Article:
Fred Seibert: Don’t worry about introducing characters: worry about making them believable. Don’t worry about some future plot point: worry about making the film exciting. If you make your characters and your stories great, and everything will fall into place. The longest-lived and most beloved cartoons are the ones with the greatest characters, not the greatest plots. I want a character that I’m going to fall in love with. That’s my theory, anyway.

Why a short and not a pilot? Well, from a consumer’s point of view, rarely do I watch a series from the beginning. From a producer’s viewpoint, why do I need to make a film that explains all sorts of things that the consumer will never see? Besides, whether the product is a great short film or a great pilot, all the things wrong with it will be forgotten when it goes to series. But if it’s only, well, okay, and it answers all of the little details, it’ll never be green-lit anyway. Why focus on the things that make it a pilot instead of focusing on what makes it a great film?

My understanding of the Saturday morning cartoon business was that they had stopped developing cartoons in the unique way that the great cartoons of the 1930s and ’40s were developed. What you saw those days was more like half-hour kid sitcoms, and that, in my opinion, was the problem with the animation business. In the days of the theatrical short, a cartoon would be made featuring a character, it would be run in theaters, and if the audience really liked it, more would be made. If not, then that was that.

First I wanted to identify the talent capable of making hit cartoons, then the characters that were capable of moving into series play or feature films. Oh Yeah! Cartoons, in just three years, generated fifty-one cartoons featuring unique, one-of-a-kind characters in a way that hadn’t been done in more than forty years. Again, I took the approach that the great cartoon studios such as Disney,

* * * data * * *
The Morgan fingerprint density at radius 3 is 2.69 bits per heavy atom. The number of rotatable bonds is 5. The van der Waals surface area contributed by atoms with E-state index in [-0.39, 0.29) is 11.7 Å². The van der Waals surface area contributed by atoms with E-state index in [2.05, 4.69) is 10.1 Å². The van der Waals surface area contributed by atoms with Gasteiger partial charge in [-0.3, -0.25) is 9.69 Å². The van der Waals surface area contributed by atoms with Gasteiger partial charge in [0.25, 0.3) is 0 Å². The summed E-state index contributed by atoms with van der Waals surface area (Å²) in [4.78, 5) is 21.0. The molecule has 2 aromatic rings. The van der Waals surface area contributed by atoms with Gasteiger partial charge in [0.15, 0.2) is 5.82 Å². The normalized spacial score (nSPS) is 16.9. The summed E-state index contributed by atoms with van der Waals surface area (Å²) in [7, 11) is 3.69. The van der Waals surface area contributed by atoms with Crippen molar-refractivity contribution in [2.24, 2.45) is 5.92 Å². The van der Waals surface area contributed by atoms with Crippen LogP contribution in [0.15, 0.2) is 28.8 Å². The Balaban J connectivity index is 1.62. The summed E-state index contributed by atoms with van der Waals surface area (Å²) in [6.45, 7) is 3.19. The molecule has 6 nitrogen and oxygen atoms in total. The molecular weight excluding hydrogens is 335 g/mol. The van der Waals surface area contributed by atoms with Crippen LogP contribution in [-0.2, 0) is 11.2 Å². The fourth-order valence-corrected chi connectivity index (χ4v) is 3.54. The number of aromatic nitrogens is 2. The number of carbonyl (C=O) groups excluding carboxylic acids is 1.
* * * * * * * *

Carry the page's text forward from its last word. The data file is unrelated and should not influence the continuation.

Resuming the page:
Warner, and MGM used back in the day, and adapted it to television. What we did was green-light a large number of cartoon shorts that were completely creator-driven. I really looked at them as short films that introduced new characters.

Mark Taylor [VP/GM, Nickelodeon Studios]: That meant 99 cartoons in a very short period of time, each one being its own cartoon, yet needing to be done in a timely manner while following certain guidelines. This was one of the biggest challenges we ever had as a series.

Fred Seibert: To this day I’m amazed that this concept was even sold. I’m shocked when I realize that it happened at all. Oh Yeah! Cartoons requires a heavier investment than usual; you end up spending a good fifty percent more per short than on anything else, and there’s always a lower rating because there’s no continuing character to fall in love with, or any idea what to expect, week after week. That’s a really difficult sell, but we realized that if all we did was launch one successful series, the investment would be well worth it. The angle I took to sell this idea was the premise that we weren’t just launching some successful series; we were finding talent that would be part of our family for a very long time.

Mark Taylor:It was fascinating to see all those different looks, styles, and stories develop within Oh Yeah! Cartoons. Out of that one concept came The Fairly OddParents, Chalk Zone, My Life as a Teenage Robot—all of them winners for Nick.

Entering the Culture.

October 10th, 2007

ricochet 2
Ricochet Rabbit illustrated by Lou Brooks